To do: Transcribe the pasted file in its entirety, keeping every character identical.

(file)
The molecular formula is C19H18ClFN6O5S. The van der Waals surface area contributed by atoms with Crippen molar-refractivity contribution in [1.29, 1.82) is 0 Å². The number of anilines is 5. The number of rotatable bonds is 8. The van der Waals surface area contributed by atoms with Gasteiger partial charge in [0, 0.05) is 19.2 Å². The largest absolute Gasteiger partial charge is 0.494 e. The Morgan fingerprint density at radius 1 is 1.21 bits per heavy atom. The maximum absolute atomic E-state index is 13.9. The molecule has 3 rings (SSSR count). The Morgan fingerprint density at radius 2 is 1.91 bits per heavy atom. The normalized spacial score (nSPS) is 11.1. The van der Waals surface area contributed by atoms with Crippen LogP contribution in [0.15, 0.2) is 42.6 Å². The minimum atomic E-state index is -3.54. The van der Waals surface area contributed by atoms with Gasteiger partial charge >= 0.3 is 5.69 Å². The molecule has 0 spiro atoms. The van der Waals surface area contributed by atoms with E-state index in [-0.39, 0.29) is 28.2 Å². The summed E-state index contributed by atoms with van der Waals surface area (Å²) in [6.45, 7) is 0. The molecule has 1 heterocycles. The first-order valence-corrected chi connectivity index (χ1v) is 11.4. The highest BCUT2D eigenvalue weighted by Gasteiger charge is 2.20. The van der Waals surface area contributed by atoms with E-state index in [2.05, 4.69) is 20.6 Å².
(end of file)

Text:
The molecular formula is C19H18ClFN6O5S. The van der Waals surface area contributed by atoms with Crippen molar-refractivity contribution in [1.29, 1.82) is 0 Å². The number of anilines is 5. The number of rotatable bonds is 8. The van der Waals surface area contributed by atoms with Gasteiger partial charge in [0, 0.05) is 19.2 Å². The largest absolute Gasteiger partial charge is 0.494 e. The Morgan fingerprint density at radius 1 is 1.21 bits per heavy atom. The maximum absolute atomic E-state index is 13.9. The molecule has 3 rings (SSSR count). The Morgan fingerprint density at radius 2 is 1.91 bits per heavy atom. The normalized spacial score (nSPS) is 11.1. The van der Waals surface area contributed by atoms with Crippen LogP contribution in [0.15, 0.2) is 42.6 Å². The minimum atomic E-state index is -3.54. The van der Waals surface area contributed by atoms with Gasteiger partial charge >= 0.3 is 5.69 Å². The molecule has 0 spiro atoms. The van der Waals surface area contributed by atoms with E-state index in [-0.39, 0.29) is 28.2 Å². The summed E-state index contributed by atoms with van der Waals surface area (Å²) in [6.45, 7) is 0. The molecule has 1 heterocycles. The first-order valence-corrected chi connectivity index (χ1v) is 11.4. The highest BCUT2D eigenvalue weighted by Gasteiger charge is 2.20. The van der Waals surface area contributed by atoms with E-state index in [2.05, 4.69) is 20.6 Å².